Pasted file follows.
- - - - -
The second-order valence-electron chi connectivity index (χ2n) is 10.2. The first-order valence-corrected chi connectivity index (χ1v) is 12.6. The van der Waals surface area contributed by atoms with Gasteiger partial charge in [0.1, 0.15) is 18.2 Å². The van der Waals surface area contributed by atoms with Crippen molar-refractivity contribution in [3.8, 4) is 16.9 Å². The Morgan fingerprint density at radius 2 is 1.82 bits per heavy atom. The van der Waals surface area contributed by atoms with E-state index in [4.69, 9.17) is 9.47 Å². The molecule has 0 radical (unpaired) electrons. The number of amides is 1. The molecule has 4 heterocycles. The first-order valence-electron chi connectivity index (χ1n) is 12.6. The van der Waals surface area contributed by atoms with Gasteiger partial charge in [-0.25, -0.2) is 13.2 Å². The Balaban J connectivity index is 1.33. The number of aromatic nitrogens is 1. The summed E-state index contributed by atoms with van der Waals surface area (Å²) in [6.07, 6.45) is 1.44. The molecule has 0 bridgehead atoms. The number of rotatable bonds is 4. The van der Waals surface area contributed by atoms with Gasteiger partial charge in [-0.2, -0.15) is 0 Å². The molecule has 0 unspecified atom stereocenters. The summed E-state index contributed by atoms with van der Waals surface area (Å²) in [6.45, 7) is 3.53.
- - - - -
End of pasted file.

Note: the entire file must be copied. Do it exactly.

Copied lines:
The second-order valence-electron chi connectivity index (χ2n) is 10.2. The first-order valence-corrected chi connectivity index (χ1v) is 12.6. The van der Waals surface area contributed by atoms with Gasteiger partial charge in [0.1, 0.15) is 18.2 Å². The van der Waals surface area contributed by atoms with Crippen molar-refractivity contribution in [3.8, 4) is 16.9 Å². The Morgan fingerprint density at radius 2 is 1.82 bits per heavy atom. The van der Waals surface area contributed by atoms with E-state index in [4.69, 9.17) is 9.47 Å². The molecule has 0 radical (unpaired) electrons. The number of amides is 1. The molecule has 4 heterocycles. The first-order valence-electron chi connectivity index (χ1n) is 12.6. The van der Waals surface area contributed by atoms with Gasteiger partial charge in [-0.25, -0.2) is 13.2 Å². The Balaban J connectivity index is 1.33. The number of aromatic nitrogens is 1. The summed E-state index contributed by atoms with van der Waals surface area (Å²) in [6.07, 6.45) is 1.44. The molecule has 0 bridgehead atoms. The number of rotatable bonds is 4. The van der Waals surface area contributed by atoms with Gasteiger partial charge in [-0.2, -0.15) is 0 Å². The molecule has 0 unspecified atom stereocenters. The summed E-state index contributed by atoms with van der Waals surface area (Å²) in [6.45, 7) is 3.53.